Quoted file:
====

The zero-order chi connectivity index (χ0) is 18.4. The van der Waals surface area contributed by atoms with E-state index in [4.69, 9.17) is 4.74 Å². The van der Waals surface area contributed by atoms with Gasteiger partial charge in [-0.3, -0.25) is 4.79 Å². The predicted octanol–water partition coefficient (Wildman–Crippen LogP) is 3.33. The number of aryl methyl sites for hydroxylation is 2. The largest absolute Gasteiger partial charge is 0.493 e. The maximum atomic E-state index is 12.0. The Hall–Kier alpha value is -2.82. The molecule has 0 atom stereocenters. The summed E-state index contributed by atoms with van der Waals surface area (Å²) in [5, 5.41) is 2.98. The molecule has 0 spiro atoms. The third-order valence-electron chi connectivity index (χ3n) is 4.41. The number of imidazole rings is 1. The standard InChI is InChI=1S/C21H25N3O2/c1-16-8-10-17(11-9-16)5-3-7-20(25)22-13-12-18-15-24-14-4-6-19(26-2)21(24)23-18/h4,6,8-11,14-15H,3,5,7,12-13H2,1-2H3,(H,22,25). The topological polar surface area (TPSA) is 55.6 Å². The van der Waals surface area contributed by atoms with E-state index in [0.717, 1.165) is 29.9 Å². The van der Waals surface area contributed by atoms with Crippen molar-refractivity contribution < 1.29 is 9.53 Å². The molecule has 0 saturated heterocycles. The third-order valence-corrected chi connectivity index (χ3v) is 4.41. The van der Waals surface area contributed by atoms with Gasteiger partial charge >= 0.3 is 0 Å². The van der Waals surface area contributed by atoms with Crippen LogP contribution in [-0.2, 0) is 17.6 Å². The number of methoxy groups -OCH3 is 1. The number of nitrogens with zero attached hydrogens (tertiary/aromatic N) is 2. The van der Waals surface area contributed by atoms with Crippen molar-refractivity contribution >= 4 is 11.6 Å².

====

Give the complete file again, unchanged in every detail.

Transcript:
The zero-order chi connectivity index (χ0) is 18.4. The van der Waals surface area contributed by atoms with E-state index in [4.69, 9.17) is 4.74 Å². The van der Waals surface area contributed by atoms with Gasteiger partial charge in [-0.3, -0.25) is 4.79 Å². The predicted octanol–water partition coefficient (Wildman–Crippen LogP) is 3.33. The number of aryl methyl sites for hydroxylation is 2. The largest absolute Gasteiger partial charge is 0.493 e. The maximum atomic E-state index is 12.0. The Hall–Kier alpha value is -2.82. The molecule has 0 atom stereocenters. The summed E-state index contributed by atoms with van der Waals surface area (Å²) in [5, 5.41) is 2.98. The molecule has 0 spiro atoms. The third-order valence-electron chi connectivity index (χ3n) is 4.41. The number of imidazole rings is 1. The standard InChI is InChI=1S/C21H25N3O2/c1-16-8-10-17(11-9-16)5-3-7-20(25)22-13-12-18-15-24-14-4-6-19(26-2)21(24)23-18/h4,6,8-11,14-15H,3,5,7,12-13H2,1-2H3,(H,22,25). The topological polar surface area (TPSA) is 55.6 Å². The van der Waals surface area contributed by atoms with E-state index in [0.717, 1.165) is 29.9 Å². The van der Waals surface area contributed by atoms with Crippen molar-refractivity contribution < 1.29 is 9.53 Å². The molecule has 0 saturated heterocycles. The third-order valence-corrected chi connectivity index (χ3v) is 4.41. The van der Waals surface area contributed by atoms with Gasteiger partial charge >= 0.3 is 0 Å². The van der Waals surface area contributed by atoms with Crippen LogP contribution in [-0.2, 0) is 17.6 Å². The number of methoxy groups -OCH3 is 1. The number of nitrogens with zero attached hydrogens (tertiary/aromatic N) is 2. The van der Waals surface area contributed by atoms with Crippen molar-refractivity contribution >= 4 is 11.6 Å².